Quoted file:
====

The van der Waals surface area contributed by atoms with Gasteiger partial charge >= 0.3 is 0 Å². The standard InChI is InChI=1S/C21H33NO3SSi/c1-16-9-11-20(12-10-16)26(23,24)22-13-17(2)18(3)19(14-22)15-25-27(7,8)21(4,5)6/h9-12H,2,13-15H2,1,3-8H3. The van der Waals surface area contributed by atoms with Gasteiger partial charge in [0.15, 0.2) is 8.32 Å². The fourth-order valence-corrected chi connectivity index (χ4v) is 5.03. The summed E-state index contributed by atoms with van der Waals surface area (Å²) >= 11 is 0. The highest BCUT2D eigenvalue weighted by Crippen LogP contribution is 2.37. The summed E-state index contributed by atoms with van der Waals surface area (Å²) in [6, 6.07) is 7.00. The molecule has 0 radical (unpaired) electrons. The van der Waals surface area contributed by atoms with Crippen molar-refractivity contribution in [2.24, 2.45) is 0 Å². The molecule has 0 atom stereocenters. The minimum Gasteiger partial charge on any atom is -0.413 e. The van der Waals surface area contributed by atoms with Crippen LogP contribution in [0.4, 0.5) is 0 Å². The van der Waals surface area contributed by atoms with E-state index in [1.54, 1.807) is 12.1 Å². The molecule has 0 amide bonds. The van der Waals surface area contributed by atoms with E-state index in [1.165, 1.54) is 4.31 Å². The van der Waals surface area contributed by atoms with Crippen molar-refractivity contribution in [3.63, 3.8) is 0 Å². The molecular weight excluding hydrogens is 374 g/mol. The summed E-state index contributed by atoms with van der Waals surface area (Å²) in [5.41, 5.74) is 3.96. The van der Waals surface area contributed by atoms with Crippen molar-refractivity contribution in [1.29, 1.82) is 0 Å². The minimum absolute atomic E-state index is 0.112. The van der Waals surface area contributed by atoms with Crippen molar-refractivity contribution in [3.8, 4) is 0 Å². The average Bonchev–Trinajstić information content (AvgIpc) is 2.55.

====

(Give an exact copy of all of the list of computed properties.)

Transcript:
The van der Waals surface area contributed by atoms with Gasteiger partial charge >= 0.3 is 0 Å². The standard InChI is InChI=1S/C21H33NO3SSi/c1-16-9-11-20(12-10-16)26(23,24)22-13-17(2)18(3)19(14-22)15-25-27(7,8)21(4,5)6/h9-12H,2,13-15H2,1,3-8H3. The van der Waals surface area contributed by atoms with Gasteiger partial charge in [0.15, 0.2) is 8.32 Å². The fourth-order valence-corrected chi connectivity index (χ4v) is 5.03. The summed E-state index contributed by atoms with van der Waals surface area (Å²) >= 11 is 0. The highest BCUT2D eigenvalue weighted by Crippen LogP contribution is 2.37. The summed E-state index contributed by atoms with van der Waals surface area (Å²) in [6, 6.07) is 7.00. The molecule has 0 radical (unpaired) electrons. The van der Waals surface area contributed by atoms with Crippen molar-refractivity contribution in [2.24, 2.45) is 0 Å². The molecule has 0 atom stereocenters. The minimum Gasteiger partial charge on any atom is -0.413 e. The van der Waals surface area contributed by atoms with Crippen LogP contribution in [0.4, 0.5) is 0 Å². The van der Waals surface area contributed by atoms with E-state index in [1.54, 1.807) is 12.1 Å². The molecule has 0 amide bonds. The van der Waals surface area contributed by atoms with E-state index in [1.165, 1.54) is 4.31 Å². The van der Waals surface area contributed by atoms with Crippen molar-refractivity contribution in [3.63, 3.8) is 0 Å². The molecular weight excluding hydrogens is 374 g/mol. The summed E-state index contributed by atoms with van der Waals surface area (Å²) in [5.41, 5.74) is 3.96. The van der Waals surface area contributed by atoms with Crippen molar-refractivity contribution in [1.29, 1.82) is 0 Å². The minimum absolute atomic E-state index is 0.112. The van der Waals surface area contributed by atoms with Crippen molar-refractivity contribution in [3.8, 4) is 0 Å². The average Bonchev–Trinajstić information content (AvgIpc) is 2.55.